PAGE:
Machine learning is all the rage in Silicon Valley.
But it also might have the potential to solve a surprising problem: decoding ancient scrolls.
- A SpaceX intern has won $40,000 from Scroll Prize for identifying the first ever words on an ancient scroll from over 2000 years ago
- The breakthrough came from leveraging a machine learning model to identify ink on a scroll that was previously believed to be completely illegible due to being carbonized by heat
The big idea:
- Nat Friedman, prolific angel investor and former leader of Github, launched Scroll Prize as a collaborative project offering $1M to decode ancient scrolls which were once considered to be illegible through machine learning and computer vision
- Daniel Gross, angel investor and former Y Combinator partner, is another founding sponsor of Scroll Prize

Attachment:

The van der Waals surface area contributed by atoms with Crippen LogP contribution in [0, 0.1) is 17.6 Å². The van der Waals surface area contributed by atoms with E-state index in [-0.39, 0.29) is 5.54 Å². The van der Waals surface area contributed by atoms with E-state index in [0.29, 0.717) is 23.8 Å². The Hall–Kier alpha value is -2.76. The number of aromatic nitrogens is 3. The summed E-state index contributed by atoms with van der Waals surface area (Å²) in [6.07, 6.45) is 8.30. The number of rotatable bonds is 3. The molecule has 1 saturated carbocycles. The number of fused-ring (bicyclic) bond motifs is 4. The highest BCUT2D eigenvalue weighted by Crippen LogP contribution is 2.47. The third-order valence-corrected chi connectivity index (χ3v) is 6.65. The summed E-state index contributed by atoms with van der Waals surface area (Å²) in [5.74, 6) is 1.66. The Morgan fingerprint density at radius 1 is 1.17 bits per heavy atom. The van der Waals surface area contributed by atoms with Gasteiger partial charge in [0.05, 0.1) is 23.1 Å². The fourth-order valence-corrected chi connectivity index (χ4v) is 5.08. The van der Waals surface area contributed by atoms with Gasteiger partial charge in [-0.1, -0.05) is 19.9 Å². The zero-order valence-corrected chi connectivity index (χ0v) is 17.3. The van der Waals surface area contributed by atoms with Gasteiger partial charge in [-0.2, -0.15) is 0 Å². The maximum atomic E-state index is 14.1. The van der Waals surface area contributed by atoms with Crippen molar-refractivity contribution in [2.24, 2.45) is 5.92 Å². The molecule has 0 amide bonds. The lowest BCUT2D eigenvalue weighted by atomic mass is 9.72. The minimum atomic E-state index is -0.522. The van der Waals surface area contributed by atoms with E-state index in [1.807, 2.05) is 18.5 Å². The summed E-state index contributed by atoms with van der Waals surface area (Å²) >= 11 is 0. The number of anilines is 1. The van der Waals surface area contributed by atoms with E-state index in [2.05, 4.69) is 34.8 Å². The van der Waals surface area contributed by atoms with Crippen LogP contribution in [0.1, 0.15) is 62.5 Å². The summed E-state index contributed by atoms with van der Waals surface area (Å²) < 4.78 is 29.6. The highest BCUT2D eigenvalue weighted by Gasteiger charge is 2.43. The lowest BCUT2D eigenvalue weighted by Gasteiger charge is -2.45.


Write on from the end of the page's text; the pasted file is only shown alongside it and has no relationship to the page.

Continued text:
- A vast collection of scrolls that were owned by Julius Caesar’s father in law were nearly thought to have been destroyed by hot mud and volcanic debris in 79 AD
- In 1750 AD those scrolls were discovered when an Italian farmer was digging a well and came across more than 600 individual scrolls that had been carbonized by heat and were impossible to unravel
- In 2015 there was a technical breakthrough by a team of researchers at the University of Kentucky which used computer vision to read a carbonized scroll entirely through technology and without unrolling it
Why it matters:
- Uncovering what is inside ancient scrolls could unlock deep insights into Greek and Roman philosophy, science, politics, mathematics and much more
- Scroll Prize has a long list of notable supporters and sponsors including John and Patrick Collison, Matt Mullenweg, Tobi Lutke, Aaron Levie and many more